Hollywood Black Friday

Hollywood Black Friday, or Hollywood Bloody Friday,[1] is the name given, in the history of organized labor in the United States, to October 5, 1945. On that date, a six-month strike by the set decorators represented by the Conference of Studio Unions (CSU) boiled over into a bloody riot at the gates of Warner Brothers' studios in Burbank, California. The strikes helped the passage of the Taft-Hartley Act in 1947 and led to the eventual breakup of the CSU and reorganization of the rival International Alliance of Theatrical Stage Employees (IATSE) leadership.[2]

BackgroundEdit

The Conference of Studio Unions was then an international union belonging to the United Brotherhood of Carpenters and Joiners and represented the carpenters, painters, cartoonists, and several other crafts working for the studios in Hollywood.

Seventy-seven set decorators broke away from IATSE to form the Society of Motion Picture Interior Decorators (SMPID) and negotiated an independent contract with the producers in 1937. The SMPID joined the CSU in 1943, and the CSU represented the SMPID in their contract negotiations. After the producers stalled the negotiations for nine months, IATSE questioned CSU jurisdiction over the set decorators, which led to a further five-month delay while the CSU and IATSE fought over jurisdiction. When the producers refused to acknowledge an independent arbitrator appointed by the War Labor Board's assessment that the CSU had jurisdiction over the set decorators in February 1945, it set the stage for the strike.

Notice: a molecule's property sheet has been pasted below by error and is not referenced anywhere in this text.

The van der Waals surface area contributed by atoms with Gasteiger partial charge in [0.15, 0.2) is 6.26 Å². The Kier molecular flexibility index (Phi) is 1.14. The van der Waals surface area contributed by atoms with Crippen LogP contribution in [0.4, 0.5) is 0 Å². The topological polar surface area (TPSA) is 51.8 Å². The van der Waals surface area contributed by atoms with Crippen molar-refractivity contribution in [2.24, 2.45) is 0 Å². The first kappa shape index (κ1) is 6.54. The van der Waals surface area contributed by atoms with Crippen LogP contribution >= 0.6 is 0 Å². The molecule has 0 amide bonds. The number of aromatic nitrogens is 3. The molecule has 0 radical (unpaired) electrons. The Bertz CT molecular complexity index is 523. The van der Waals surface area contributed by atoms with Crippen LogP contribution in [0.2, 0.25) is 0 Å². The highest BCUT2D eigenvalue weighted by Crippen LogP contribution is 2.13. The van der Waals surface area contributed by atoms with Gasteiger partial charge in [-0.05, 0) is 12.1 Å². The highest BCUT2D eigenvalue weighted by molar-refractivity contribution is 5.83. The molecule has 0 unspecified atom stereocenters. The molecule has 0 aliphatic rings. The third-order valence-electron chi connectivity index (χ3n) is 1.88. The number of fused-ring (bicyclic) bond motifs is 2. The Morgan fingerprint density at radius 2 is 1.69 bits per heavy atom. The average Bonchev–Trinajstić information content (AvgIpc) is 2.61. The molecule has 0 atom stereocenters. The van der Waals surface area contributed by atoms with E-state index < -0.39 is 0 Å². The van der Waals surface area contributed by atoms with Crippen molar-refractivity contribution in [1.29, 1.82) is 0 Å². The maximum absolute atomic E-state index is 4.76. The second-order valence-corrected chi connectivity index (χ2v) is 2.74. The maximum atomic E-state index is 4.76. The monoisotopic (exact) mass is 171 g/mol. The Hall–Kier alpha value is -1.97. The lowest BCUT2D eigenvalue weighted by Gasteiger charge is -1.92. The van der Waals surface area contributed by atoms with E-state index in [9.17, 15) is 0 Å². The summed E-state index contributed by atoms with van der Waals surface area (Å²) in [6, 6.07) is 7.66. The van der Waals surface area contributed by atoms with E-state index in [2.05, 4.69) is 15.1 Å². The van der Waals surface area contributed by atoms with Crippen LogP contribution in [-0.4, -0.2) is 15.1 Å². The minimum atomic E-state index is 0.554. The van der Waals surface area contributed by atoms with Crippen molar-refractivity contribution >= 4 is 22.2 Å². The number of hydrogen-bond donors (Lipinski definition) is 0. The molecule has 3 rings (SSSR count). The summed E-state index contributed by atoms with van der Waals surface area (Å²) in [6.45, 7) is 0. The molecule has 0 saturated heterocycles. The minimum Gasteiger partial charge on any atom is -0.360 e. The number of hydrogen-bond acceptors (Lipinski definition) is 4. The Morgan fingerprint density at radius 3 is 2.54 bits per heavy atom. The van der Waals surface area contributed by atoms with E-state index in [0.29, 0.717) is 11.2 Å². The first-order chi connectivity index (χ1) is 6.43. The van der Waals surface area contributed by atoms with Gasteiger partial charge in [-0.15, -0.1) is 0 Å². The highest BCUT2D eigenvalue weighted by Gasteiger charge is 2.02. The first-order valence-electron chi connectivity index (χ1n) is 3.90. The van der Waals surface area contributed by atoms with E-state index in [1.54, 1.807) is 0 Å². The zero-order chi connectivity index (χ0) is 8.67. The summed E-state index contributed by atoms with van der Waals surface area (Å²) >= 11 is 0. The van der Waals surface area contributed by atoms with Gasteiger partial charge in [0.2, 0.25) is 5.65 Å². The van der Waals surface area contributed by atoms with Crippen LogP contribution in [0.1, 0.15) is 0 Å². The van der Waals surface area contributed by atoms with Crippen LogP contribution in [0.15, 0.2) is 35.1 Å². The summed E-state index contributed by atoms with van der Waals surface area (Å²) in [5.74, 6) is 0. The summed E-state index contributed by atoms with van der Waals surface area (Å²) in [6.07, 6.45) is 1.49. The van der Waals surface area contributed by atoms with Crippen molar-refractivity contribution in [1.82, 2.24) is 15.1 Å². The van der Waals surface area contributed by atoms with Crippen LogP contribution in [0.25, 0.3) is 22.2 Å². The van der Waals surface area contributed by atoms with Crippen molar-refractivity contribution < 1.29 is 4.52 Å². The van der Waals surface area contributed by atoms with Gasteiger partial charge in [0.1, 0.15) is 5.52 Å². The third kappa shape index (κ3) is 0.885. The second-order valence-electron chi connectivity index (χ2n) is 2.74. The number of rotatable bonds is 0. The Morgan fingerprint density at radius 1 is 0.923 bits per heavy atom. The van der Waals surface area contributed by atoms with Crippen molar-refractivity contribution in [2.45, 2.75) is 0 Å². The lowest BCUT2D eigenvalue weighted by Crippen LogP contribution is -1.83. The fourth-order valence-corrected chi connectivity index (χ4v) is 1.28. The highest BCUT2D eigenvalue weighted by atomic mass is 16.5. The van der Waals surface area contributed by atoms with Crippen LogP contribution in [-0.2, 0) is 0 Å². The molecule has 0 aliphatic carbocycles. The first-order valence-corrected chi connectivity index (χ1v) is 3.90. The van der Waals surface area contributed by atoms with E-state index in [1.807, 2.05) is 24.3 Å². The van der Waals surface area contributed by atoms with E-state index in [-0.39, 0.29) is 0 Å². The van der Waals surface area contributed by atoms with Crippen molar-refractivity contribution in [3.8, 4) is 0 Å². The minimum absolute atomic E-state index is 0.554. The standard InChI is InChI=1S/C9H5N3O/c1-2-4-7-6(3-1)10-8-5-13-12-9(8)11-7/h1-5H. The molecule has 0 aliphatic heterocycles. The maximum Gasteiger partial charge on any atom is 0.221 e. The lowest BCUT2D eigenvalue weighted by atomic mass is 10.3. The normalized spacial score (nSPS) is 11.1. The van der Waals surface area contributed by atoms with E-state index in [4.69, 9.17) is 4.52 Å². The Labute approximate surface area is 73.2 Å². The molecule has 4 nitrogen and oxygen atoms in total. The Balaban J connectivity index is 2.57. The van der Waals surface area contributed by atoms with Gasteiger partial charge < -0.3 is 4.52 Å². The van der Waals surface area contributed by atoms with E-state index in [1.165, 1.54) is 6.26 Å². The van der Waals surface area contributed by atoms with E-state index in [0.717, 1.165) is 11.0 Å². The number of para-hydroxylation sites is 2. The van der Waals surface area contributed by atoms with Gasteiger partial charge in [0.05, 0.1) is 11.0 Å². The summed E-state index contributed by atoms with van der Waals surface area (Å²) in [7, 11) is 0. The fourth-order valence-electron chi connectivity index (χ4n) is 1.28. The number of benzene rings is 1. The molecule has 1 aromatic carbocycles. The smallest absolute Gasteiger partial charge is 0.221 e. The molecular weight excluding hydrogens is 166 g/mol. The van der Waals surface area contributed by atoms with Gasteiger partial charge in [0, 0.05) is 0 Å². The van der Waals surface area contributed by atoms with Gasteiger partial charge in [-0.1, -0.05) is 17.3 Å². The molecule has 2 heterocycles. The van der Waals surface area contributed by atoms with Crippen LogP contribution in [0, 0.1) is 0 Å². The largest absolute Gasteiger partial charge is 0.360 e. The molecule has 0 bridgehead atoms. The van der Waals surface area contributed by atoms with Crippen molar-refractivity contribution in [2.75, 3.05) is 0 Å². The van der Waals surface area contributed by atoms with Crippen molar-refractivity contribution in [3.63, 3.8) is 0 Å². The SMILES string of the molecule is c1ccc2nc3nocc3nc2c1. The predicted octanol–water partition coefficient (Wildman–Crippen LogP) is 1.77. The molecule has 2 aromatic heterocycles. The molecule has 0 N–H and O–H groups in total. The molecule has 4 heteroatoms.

StrikeEdit

An estimated 10,500 CSU workers went on strike in March 1945 and began picketing all the studios resulting in delays of several films, including Selznick's epic Duel in the Sun and the Cole Porter story Night and Day. Unfortunately for CSU, the studios had some 130 films on the shelves and so comfortably sat out a strike for the time being. Regardless, Disney, Monogram and several independents bargained with CSU, but Columbia, Fox, MGM, Paramount, RKO, Universal, and Warner did not.

Despite orders from their leadership and threatened with fines and revocation of their cards, many members of IATSE refused to cross the picket lines or to do work normally that was filled by members of the CSU.

Black FridayEdit

By October, money and patience were running low as some 300 strikers gathered at Warner Brothers' main gate on October 5, 1945. Temperatures were abnormally warm for the already hot LA autumn. When non-strikers attempted to report for work at 6:00 in the morning, the barricades went up, and tensions flared. As replacement workers attempted to drive through the crowd, their cars were stopped and overturned.

Reinforcements arrived on both sides as the picket increased to some 1,000 people and Glendale and Los Angeles Police came to aid the Burbank Police and Warner Security attempting to maintain the peace. When more replacement workers attempted to break through to the gate, a general melee ensued as strikers mobbed them, and strikebreakers responded by attacking the strikers with chains, hammers, pipes, tear gas, and night sticks. Warner security rained more tear gas down from the roofs of the buildings adjoining the entrance. Warner firefighters sprayed the strikers with fire hoses. By the end of the day, some 300 police and deputy sheriffs had been called to the scene and over 40 injuries were reported.